Please see the language reference for more details. Let's proceed with the other declarations for now.

Import

A Import declaration allows you to import declarations from another .featurefile. Example:
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Import "login.feature"
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Imported declarations are Feature, Constants, Table, Database, and UI Element.

Constants

A Constants block defines one or more constants. Every Constant holds an immutable value that is accessible through the declared name. Example:
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Constants:
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- "Register Page" is "https://example.com/register"
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- "Coupon Number" is 12345
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Constants are accessed by their name between [ and ]. Example:
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Given that I am on the [Register Page]
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When I fill {Coupon} with [Coupon Number]
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Constants are global declarations and cannot have duplicate names. You can use them in UI Element properties and Variant sentences.

Table

A Table declares values in rows and columns to use in UI Element properties. Example:
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Table: Customer
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| name | age |
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| Ada Lovelace | 36 |
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| Dennis Ritchie | 70 |
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| Donald Knuth | 82 |
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| George Boole | 49 |
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| Niklaus Wirth | 83 |
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UI Element: Name
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- value comes from "SELECT name FROM [Customer]"
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Otherwise I see "Customer not found."
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Concordia Compiler infers 4 possible test cases from the above declaration, applying different testing techniques.
Note that SQL is used to select values from the declared table, which is denoted between [ and ] (like Constants). Table names are global and share the same namespace as Constant names.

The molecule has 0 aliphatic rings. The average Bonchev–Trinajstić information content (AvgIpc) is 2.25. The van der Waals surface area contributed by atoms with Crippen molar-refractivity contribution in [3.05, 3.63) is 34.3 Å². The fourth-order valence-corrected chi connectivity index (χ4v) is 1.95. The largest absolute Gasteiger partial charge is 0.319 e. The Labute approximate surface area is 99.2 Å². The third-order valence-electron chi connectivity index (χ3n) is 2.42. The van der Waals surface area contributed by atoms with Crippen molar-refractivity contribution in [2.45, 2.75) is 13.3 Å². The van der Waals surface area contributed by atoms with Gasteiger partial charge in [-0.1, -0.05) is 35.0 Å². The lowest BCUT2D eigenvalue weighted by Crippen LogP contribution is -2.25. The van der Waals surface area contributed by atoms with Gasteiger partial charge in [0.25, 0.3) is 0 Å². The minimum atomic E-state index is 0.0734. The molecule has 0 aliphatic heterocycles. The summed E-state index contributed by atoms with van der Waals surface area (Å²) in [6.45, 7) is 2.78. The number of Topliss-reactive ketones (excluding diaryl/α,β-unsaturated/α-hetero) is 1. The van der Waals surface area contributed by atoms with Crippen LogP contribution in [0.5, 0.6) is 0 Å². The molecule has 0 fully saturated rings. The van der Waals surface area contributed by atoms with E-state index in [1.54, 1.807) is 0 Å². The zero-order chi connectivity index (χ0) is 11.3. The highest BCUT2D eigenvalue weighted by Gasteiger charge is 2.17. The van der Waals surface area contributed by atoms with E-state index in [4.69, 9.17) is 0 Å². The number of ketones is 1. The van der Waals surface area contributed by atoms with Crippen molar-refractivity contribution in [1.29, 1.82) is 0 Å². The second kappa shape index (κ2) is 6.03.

Database

A Database provides a way to indicate a connection to an existing database or file. Example:
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Database: AcmeDB
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- type is "mysql"
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- name is "acme"
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- host is "http://127.0.0.1"
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- username is "tester"
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- password is "testing123"
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UI Element: Name
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- value comes from "SELECT name FROM [AcmeDB.customer]"
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Otherwise I see "Customer not found."
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Concordia Compiler infers 4 possible test cases from the above declaration, applying different testing techniques.
SQL is used to select values from a table or view from the declared database, which is denoted between [ and ] . Its table or view names are separated by a dot (.). Database names are global and share the same namespace as Tables and Constants.

Test Events

In order to set the execution environment up, testers can define events that can run database commands or command-line scripts. These events can occur before or after Scenarios or Features:
    Before Each Scenario: executes before every test of each Scenario of the current Feature.
    After Each Scenario: executes after every test of each Scenario of the current Feature.
    Before Feature: executes once, before all the tests of the current Feature.
    After Feature: executes once, after all the tests of the current Feature.
    Before All: executes once, before all the tests of the application under test.
    After All: executes once, after all the tests of the application under test.
Test Events are written like Variants, using Given-When-Then. Since they usually perform actions, it is very likely to useWhen in most sentences. Example:
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Before Feature:
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Given that I connect to [AcmeDB]
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When I run the script 'DELETE FROM customer'
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and I run the script 'INSERT INTO customer ( name, age ) VALUES ( "Alice", 20 ), ( "Bob", 30 )'
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and I run the command 'rmdir log'
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Commands and database scripts are denoted between apostrophe (').
Last modified 7mo ago